Alabama Crimson Tide: Reuben Foster

In 2013, the freshmen of the SEC were truly fabulous.

Hunter Henry and Alex Collins were impact players at Arkansas. Laquon Treadwell and Robert Nkemdiche were spectacular for Ole Miss. And who can forget the play of Vernon Hargreaves, Chris Jones and A'Shawn Robinson?

But standout rookies aren’t easy to come by. More often it takes some time to make a transition from high school to college, and in Year 2 we generally see the biggest jump in production from players.

With that in mind, we’re taking a team-by-team look at the players who didn’t quite break through as freshmen, but could see their stock skyrocket with as sophomores.

First up: Alabama.

Class recap: Nick Saban followed one top-ranked signing class with another in 2013, further extending his lead as the nation’s top recruiter. All told, Alabama signed 18 ESPN 300 prospects. A’Shawn Robinson, O.J. Howard and a handful of others developed into impact players.

[+] EnlargeDerrick Henry
Derick E. Hingle/USA TODAY SportsDerrick Henry's breakout game in the Sugar Bowl showed he's certainly ready for prime time. But T.J. Yeldon is still ahead of him on the depth chart.
Second-year star: RB Derrick Henry (6-foot-3, 238 pounds)

Recruiting stock: Henry was one of only 11 five-star prospects in the 2013 class. He was the No. 1 athlete in the country and the No. 9 recruit overall, according to ESPN.

2013 in review: Maybe Henry needed a break. He did, after all, just set the national record for career yards rushing at Yulee High in Florida. At Alabama, he became just another freshman fighting for reps, trailing veterans T.J. Yeldon and Kenyan Drake on the depth chart. After carrying the ball only 28 times during the regular season, Henry emerged during practice before the Sugar Bowl and earned the second-string spot in the rotation behind Yeldon against Oklahoma, where he ran for 100 yards and a touchdown on just eight carries. He also caught one pass -- his first and only as a freshman -- and took it 61 yards for another score.

2014 potential: The hype surrounding Henry’s sophomore season comes with good reason. While it might be a stretch to call him a Heisman Trophy contender, or even a threat to Yeldon to take over as the team’s top running back, there is the potential for a big breakout season as a sophomore. It takes an army to tackle him. And he’s got the wheels to back it up. But maybe most importantly, he’ll have a new offensive coordinator in Lane Kiffin who is looking to make the most of his talent, whether that means lining up as a traditional tailback or elsewhere.

Also watch out for: The rungs of the Alabama receiver corps loosened immensely with Kevin Norwood and Kenny Bell exiting for the NFL, so look for Robert Foster to take advantage. The No. 2-ranked wideout in the 2013 class has all the skills to become a top-flight target. Along those same lines, keep an eye on Howard. The pass-catching tight end was vastly underutilized as a freshman and should flourish under Kiffin’s play-calling. On defense, defensive end Jonathan Allen and linebacker Reuben Foster both seem ready to step into a starting roles.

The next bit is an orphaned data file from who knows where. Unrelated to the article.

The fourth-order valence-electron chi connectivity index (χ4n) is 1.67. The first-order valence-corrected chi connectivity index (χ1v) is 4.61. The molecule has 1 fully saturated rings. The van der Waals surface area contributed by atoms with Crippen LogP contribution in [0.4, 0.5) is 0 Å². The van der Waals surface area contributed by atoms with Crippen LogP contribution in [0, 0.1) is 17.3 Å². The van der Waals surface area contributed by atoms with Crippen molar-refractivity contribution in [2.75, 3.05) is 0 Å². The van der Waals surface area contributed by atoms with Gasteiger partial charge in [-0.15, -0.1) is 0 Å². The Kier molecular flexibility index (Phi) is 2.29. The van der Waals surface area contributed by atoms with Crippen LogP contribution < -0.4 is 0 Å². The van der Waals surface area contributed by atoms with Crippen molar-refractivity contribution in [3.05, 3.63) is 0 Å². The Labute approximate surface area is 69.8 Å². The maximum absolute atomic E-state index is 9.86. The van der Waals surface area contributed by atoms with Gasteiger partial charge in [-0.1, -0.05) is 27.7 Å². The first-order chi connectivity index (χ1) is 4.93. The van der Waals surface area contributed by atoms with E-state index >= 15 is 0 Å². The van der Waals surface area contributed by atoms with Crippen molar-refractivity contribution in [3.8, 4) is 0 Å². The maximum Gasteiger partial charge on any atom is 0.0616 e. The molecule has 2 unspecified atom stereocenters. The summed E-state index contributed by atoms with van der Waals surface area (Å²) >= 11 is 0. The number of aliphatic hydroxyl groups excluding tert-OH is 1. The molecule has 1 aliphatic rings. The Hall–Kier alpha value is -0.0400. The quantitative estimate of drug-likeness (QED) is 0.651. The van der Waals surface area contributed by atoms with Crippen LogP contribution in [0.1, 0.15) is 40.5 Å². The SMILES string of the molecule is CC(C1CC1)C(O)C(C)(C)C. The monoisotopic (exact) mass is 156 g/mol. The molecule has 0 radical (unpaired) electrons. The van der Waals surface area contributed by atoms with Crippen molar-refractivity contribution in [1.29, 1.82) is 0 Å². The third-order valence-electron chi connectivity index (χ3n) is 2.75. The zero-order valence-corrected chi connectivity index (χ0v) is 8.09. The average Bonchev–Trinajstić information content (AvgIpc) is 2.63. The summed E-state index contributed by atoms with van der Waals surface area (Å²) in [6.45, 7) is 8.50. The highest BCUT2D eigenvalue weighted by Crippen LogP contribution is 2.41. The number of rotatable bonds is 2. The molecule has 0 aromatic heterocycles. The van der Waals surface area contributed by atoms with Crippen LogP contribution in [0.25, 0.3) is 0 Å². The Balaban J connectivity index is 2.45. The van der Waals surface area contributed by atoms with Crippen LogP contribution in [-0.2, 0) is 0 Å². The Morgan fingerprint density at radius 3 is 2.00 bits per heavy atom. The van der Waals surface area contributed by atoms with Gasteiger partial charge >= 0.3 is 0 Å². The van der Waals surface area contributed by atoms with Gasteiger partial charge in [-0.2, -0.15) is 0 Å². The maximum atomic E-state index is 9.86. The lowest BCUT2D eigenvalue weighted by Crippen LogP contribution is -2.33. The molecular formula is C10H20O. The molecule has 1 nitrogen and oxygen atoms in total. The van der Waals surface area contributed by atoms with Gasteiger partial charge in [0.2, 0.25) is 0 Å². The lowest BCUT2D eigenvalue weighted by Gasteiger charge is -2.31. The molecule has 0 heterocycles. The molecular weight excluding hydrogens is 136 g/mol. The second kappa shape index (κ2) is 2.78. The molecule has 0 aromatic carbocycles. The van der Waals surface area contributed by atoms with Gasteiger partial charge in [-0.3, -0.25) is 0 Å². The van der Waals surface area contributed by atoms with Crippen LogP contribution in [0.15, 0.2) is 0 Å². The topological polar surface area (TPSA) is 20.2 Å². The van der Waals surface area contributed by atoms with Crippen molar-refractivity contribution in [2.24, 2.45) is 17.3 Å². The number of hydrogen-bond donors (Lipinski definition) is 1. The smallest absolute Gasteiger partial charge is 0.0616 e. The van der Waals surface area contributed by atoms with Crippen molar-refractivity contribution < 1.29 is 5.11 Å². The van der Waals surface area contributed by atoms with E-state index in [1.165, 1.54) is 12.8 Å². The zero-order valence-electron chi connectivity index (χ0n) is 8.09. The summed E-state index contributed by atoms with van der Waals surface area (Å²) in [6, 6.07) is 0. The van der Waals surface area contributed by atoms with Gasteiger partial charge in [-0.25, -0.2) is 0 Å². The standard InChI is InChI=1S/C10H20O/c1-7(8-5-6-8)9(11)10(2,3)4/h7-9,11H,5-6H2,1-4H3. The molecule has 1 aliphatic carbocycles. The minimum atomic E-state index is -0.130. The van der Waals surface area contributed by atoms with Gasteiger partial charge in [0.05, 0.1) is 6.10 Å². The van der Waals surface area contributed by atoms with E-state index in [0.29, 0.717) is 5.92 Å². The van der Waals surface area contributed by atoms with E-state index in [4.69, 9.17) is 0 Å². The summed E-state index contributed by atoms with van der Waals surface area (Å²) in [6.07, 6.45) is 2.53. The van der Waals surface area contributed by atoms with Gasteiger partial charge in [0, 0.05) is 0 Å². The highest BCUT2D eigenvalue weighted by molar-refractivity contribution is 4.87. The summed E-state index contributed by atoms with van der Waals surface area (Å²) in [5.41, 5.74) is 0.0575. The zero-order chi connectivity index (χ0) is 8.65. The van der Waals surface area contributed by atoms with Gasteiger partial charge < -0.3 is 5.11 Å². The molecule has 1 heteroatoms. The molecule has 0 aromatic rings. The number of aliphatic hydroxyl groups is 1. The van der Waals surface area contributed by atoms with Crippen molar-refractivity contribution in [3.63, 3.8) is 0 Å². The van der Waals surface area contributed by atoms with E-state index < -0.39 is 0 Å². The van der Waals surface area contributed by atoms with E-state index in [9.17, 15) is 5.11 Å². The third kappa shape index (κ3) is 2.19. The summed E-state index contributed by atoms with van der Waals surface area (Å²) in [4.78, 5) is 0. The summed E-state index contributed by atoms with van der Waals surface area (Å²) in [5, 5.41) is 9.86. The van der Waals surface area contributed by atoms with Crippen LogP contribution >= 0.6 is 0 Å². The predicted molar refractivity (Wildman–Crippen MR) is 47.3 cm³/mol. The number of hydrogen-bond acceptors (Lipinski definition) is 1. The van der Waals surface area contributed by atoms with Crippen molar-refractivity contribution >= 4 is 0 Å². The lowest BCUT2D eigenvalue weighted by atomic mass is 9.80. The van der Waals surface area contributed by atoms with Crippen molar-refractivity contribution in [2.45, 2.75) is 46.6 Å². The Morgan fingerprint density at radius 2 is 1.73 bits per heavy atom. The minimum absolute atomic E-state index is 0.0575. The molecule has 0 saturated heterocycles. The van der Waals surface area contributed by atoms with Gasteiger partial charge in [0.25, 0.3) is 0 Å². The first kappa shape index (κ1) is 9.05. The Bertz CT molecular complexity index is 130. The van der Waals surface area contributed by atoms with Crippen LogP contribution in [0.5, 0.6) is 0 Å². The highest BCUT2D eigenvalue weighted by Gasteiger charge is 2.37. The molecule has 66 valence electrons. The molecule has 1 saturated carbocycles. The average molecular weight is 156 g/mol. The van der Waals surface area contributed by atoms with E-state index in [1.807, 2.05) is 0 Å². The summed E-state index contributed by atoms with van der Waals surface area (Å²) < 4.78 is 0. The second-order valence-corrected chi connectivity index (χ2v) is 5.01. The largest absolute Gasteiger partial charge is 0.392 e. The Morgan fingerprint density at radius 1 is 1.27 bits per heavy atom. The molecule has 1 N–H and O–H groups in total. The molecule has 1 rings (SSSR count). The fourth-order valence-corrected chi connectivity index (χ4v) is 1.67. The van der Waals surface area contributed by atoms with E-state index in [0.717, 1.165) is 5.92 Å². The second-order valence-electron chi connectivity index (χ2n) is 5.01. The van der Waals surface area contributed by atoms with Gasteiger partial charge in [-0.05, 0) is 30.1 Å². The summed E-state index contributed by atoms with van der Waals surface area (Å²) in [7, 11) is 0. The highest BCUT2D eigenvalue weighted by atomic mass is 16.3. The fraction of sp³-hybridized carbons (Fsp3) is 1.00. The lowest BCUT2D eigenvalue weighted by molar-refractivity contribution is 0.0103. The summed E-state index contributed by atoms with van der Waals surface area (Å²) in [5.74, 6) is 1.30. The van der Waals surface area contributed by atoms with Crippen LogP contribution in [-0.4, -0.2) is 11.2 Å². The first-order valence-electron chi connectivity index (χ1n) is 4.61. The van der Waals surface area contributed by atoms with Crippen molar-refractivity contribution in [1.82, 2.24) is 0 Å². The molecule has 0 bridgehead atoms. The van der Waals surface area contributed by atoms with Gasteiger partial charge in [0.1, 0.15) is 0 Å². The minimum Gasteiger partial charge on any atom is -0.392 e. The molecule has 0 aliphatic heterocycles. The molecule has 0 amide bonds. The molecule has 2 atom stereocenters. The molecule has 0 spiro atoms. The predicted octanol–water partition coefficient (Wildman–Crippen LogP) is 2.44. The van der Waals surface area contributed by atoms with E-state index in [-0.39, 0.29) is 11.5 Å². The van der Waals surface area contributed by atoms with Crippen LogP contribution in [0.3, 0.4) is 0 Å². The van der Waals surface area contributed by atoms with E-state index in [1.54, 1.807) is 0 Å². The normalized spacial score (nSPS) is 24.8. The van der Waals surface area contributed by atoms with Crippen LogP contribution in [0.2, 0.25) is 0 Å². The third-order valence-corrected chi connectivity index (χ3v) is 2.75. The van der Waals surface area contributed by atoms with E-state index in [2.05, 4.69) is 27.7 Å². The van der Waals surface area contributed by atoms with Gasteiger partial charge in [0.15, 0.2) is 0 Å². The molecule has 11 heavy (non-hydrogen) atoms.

TUSCALOOSA, Ala. -- Some stocks rise during spring practice and some inevitably fall, and that wave of momentum heading into the offseason can be a valuable determinant when it comes to seeing more playing time during the season.

With that in mind, here’s a look at five players emerging on defense for Alabama.

[+] EnlargeJonathan Allen
AP Photo/Dave MartinSophomore defensive end Jonathan Allen could be a big part of the Tide's defense in 2014.
DE Jonathan Allen: You can’t ask for much more as a true freshman than to play in every game. So while Allen might not have grabbed the same headlines as fellow rookie A'Shawn Robinson last season, he did do enough to see the field early and was able to gain some valuable experience. With Jeoffrey Pagan and Ed Stinson now off to the NFL, expect Allen to be in the mix to start at defensive end. And judging by his A-Day performance -- one blocked kick, two sacks, four tackles for loss -- it might be safe to call him a frontrunner to run with the ones as a sophomore.

CB Tony Brown: Even with a shoulder harness on and a black no-contact jersey pulled over his head, Brown found a way to make plays at A-Day, hauling in an impressive interception in his first public appearance in front of the Alabama faithful. The former five-star prospect chose to enroll early at Alabama for that very purpose -- a head start. With Alabama lean on experience at cornerback and Eddie Jackson dealing with a torn knee ligament, Brown has every opportunity to compete for a starting job when practice begins again after the summer.

LB Reuben Foster: Someone on campus needs to show Foster the proper way to tackle. He’s always been a reckless head-first linebacker, but after a series of neck stingers, you’d think the staff would have gotten him to change his ways. Well, at A-Day he dove head-first again into a pile and dealt himself a concussion that sent him to the locker room. Even so, with C.J. Mosley gone and a spot at inside linebacker up for grabs, expect Foster to push for more playing time. Injuries are a concern, but his athleticism is too much to keep off the field.